Only This Moment
Updated: Apr 10
Oct. 20, 2014, at age 13, my eldest son was diagnosed with high risk, acute lymphoblastic leukemia.
Leukemia is a medical emergency, the kind that turns your world instantly inside out and takes your kid from a regular Monday in the 8th grade to the pediatric ICU in a blink. Suddenly, my long-haired, free spirited boy was trapped in a bed, surrounded by worried physicians and nurses as he endured, in rapid succession, a lumbar puncture, bone marrow biopsy, PICC line placement, numerous blood draws and the starting of powerful antibiotics, high-dose steroids and several different chemotherapeutic agents. His world turned inside out, and he went from big plans for big adventure – including the early stages of planning a dogsledding expedition to the North Pole with his dad and brothers – to the words, “3.5 years of daily chemotherapy…no travel during the first year…going to lose his hair…no school…”
Normal life to medical emergency to long-haul chemo-prison. In retrospect, it felt a lot like this.
One of my most acute memories from that day is of watching Joseph simultaneously vomit and cry as the chemo hit his system and the fear hit his brain. I stood there, frozen in the terror of it all before remembering that I Am The Mother. Shaking myself out of the stupor, I climbed into the bed with him, gathered his hair out of the puke pan and said sternly, as I have a thousand times in his life, “Joseph, look at my face. Breathe with me, son… again… Look at my face. I know you are scared but I need you to hear me: this is NOT your life. This is just this moment in time. It won’t always be like this. Keep looking at me. I promise. This is only THIS MOMENT. It will not always feel like this. Breathe, buddy. Nice and slow. Keep breathing.”
Interestingly, if you talk to Joseph today about that time in his life, he has very minimal negative emotion attached to those years. What he remembers is the family and the friends and the laughter and the work he started, that continues to this day, to protect the Boundary Waters.
He remembers the family. The friends. The laughter. The meaningful work. #Resiliency __________________________________________________
Things right now are hard and frightening on many, many levels. The number of sick keeps climbing, the number of people who have died is mounting, and the physicians and nurses and other providers on the frontlines in hot zones are exhausted. Everyone is hanging out in limbo, waiting desperately for that “end date” because we need to get back to work, to catch up on bills, to search for a new job, to put the pieces of business and life back together. Teachers miss their kids, kids miss their teachers, and families and friends miss each other. We are watching as Passover and Easter come and go. We are watching winter turn to spring. We are watching and watching and holding our breath.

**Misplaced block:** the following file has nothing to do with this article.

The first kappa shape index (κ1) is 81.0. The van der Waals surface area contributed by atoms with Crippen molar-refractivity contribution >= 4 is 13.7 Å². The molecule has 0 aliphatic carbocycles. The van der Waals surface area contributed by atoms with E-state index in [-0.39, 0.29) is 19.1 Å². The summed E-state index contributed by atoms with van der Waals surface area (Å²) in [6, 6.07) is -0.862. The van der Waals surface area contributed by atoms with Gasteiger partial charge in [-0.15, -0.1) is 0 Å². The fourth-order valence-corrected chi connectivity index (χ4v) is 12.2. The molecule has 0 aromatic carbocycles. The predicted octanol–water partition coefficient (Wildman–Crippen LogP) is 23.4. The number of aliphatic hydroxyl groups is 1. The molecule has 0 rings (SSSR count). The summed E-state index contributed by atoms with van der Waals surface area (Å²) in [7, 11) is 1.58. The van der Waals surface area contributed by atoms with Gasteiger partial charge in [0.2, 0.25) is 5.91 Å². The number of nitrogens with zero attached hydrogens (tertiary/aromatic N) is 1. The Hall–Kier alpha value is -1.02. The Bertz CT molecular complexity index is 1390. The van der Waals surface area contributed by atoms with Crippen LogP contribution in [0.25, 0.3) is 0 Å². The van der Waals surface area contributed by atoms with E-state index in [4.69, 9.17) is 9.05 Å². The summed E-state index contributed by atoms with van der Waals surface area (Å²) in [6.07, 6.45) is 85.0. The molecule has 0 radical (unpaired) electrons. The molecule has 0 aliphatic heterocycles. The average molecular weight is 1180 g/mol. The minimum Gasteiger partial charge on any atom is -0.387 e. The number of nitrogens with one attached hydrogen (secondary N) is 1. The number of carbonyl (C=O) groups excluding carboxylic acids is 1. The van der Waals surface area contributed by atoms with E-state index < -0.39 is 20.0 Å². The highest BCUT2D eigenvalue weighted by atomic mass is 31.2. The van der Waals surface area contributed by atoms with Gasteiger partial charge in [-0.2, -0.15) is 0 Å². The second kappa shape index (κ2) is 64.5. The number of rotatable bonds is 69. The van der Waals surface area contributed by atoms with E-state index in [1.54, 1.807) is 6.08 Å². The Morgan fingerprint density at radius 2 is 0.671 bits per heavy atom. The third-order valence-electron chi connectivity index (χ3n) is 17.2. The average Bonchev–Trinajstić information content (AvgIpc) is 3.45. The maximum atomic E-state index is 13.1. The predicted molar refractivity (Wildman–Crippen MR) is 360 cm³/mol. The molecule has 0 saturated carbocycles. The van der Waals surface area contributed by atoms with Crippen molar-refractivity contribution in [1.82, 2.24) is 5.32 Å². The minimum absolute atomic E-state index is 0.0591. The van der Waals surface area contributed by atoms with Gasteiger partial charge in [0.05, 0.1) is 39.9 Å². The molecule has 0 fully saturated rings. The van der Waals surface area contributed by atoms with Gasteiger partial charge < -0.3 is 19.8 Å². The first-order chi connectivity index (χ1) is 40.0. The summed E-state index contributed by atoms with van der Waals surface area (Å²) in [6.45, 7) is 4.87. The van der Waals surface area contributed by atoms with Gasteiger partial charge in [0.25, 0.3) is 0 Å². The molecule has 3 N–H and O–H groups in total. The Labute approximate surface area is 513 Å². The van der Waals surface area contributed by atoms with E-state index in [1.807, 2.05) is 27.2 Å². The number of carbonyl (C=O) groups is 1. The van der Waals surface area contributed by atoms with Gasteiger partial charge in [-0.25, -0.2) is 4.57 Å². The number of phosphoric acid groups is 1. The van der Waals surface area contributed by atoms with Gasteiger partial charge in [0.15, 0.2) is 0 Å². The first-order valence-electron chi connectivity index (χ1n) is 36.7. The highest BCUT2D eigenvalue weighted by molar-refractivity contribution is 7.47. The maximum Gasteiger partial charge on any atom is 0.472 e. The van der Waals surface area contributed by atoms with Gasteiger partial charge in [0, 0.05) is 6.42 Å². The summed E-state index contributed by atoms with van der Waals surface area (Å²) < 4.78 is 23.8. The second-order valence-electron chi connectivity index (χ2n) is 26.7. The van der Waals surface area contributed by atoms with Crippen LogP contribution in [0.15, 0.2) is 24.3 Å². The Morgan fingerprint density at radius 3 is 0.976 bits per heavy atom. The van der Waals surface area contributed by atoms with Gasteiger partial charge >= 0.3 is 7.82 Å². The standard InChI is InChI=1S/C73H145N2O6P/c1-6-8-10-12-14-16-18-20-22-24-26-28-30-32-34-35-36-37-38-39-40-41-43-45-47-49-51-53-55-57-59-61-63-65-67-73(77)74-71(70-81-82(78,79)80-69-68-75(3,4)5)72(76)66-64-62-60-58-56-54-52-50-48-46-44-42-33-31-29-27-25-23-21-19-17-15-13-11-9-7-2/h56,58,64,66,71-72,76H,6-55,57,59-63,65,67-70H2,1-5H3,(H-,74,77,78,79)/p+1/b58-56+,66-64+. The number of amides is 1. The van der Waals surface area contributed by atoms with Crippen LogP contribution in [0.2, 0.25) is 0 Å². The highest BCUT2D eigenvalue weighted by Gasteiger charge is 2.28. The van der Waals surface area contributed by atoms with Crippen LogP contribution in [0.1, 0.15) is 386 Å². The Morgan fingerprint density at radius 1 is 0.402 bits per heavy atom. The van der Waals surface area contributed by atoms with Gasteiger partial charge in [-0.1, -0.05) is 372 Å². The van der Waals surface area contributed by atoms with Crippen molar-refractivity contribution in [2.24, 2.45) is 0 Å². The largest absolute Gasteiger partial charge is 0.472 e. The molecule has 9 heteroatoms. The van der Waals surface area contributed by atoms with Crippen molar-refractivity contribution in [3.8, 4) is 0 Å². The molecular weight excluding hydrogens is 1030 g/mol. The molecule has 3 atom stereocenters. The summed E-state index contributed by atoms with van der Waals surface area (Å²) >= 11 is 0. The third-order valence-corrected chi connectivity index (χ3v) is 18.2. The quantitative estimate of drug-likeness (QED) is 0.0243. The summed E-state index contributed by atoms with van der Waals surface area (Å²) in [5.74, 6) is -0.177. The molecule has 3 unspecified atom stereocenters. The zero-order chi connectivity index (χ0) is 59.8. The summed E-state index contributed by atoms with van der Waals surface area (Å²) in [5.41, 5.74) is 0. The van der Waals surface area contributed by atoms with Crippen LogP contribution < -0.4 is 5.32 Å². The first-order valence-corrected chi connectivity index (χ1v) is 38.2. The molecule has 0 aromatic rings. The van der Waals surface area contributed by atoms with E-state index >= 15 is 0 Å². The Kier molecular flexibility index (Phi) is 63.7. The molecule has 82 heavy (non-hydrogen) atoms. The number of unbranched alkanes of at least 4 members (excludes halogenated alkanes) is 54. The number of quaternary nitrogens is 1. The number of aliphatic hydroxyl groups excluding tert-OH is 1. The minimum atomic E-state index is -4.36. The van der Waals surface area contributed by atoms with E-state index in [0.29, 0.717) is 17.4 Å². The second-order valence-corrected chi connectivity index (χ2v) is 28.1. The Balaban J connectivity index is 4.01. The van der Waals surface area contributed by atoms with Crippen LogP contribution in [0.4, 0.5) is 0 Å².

It is not always going to be like this. This is our reality, for now; it will not be our forever. It will not always be this way. It will not always feel this way. I promise. ______________________________________________
What we are DOING now, though, changes things for all of us. Those who are practicing #RadicalSocialDistancing to #FlattenTheCurve do so not only to protect our own health, but to protect the health of our families, our friends, our community and, ultimately, our country. The more aggressive we are NOW, the more quickly this part of the danger passes. The more quickly we start to rebuild and reconnect.
And HEY YOU DISOBEDIENT OLD PEOPLE: knock it off. Stop acting like rowdy teenagers. We are trying to keep you alive – this is for your own good and it hurts us more than it hurts you. Stop going to the store. Stop making “quick runs” to the hardware store for that bolt you just have to have. You know how to use the phone – call a young person for your groceries, and get real: you don’t need that bolt.